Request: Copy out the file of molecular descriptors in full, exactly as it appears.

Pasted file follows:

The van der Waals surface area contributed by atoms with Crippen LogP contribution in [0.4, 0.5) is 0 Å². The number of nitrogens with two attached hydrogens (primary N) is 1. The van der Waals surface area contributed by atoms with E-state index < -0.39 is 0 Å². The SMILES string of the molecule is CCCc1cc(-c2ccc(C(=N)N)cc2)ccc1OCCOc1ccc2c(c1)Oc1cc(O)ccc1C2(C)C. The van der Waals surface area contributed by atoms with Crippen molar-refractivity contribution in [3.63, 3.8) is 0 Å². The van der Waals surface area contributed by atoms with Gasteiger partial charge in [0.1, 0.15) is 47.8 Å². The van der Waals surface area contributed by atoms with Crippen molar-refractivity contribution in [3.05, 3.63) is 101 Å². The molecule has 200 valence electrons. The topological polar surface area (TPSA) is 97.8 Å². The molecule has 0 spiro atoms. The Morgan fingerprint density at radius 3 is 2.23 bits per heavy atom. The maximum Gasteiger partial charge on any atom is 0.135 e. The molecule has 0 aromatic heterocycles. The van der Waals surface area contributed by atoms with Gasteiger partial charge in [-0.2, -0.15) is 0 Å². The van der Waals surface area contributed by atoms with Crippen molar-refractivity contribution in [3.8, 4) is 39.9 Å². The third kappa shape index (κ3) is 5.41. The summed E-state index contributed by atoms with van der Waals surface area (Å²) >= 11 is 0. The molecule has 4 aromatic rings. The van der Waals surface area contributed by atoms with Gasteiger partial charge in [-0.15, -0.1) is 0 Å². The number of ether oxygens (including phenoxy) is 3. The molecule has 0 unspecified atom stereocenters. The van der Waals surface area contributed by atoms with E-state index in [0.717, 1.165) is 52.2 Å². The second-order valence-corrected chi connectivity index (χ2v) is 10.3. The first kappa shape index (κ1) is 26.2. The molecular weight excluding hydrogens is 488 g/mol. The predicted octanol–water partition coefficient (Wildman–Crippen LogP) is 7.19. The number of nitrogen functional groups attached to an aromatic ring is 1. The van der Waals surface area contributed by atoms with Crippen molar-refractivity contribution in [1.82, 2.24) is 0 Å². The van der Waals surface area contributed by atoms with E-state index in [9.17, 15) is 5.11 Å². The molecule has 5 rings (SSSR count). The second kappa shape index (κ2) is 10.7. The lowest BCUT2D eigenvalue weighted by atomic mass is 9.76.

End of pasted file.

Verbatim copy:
The van der Waals surface area contributed by atoms with Crippen LogP contribution in [0.4, 0.5) is 0 Å². The number of nitrogens with two attached hydrogens (primary N) is 1. The van der Waals surface area contributed by atoms with E-state index < -0.39 is 0 Å². The SMILES string of the molecule is CCCc1cc(-c2ccc(C(=N)N)cc2)ccc1OCCOc1ccc2c(c1)Oc1cc(O)ccc1C2(C)C. The van der Waals surface area contributed by atoms with Crippen molar-refractivity contribution in [3.63, 3.8) is 0 Å². The van der Waals surface area contributed by atoms with Gasteiger partial charge in [0.1, 0.15) is 47.8 Å². The van der Waals surface area contributed by atoms with Crippen molar-refractivity contribution in [3.05, 3.63) is 101 Å². The molecule has 200 valence electrons. The topological polar surface area (TPSA) is 97.8 Å². The molecule has 0 spiro atoms. The Morgan fingerprint density at radius 3 is 2.23 bits per heavy atom. The maximum Gasteiger partial charge on any atom is 0.135 e. The molecule has 0 aromatic heterocycles. The van der Waals surface area contributed by atoms with Gasteiger partial charge in [-0.2, -0.15) is 0 Å². The van der Waals surface area contributed by atoms with Crippen molar-refractivity contribution in [3.8, 4) is 39.9 Å². The third kappa shape index (κ3) is 5.41. The summed E-state index contributed by atoms with van der Waals surface area (Å²) >= 11 is 0. The molecule has 4 aromatic rings. The van der Waals surface area contributed by atoms with Gasteiger partial charge in [-0.15, -0.1) is 0 Å². The number of ether oxygens (including phenoxy) is 3. The molecule has 0 unspecified atom stereocenters. The van der Waals surface area contributed by atoms with E-state index in [0.717, 1.165) is 52.2 Å². The second-order valence-corrected chi connectivity index (χ2v) is 10.3. The first kappa shape index (κ1) is 26.2. The molecular weight excluding hydrogens is 488 g/mol. The predicted octanol–water partition coefficient (Wildman–Crippen LogP) is 7.19. The number of nitrogen functional groups attached to an aromatic ring is 1. The van der Waals surface area contributed by atoms with Crippen molar-refractivity contribution in [1.82, 2.24) is 0 Å². The van der Waals surface area contributed by atoms with E-state index in [9.17, 15) is 5.11 Å². The molecule has 5 rings (SSSR count). The second kappa shape index (κ2) is 10.7. The lowest BCUT2D eigenvalue weighted by atomic mass is 9.76.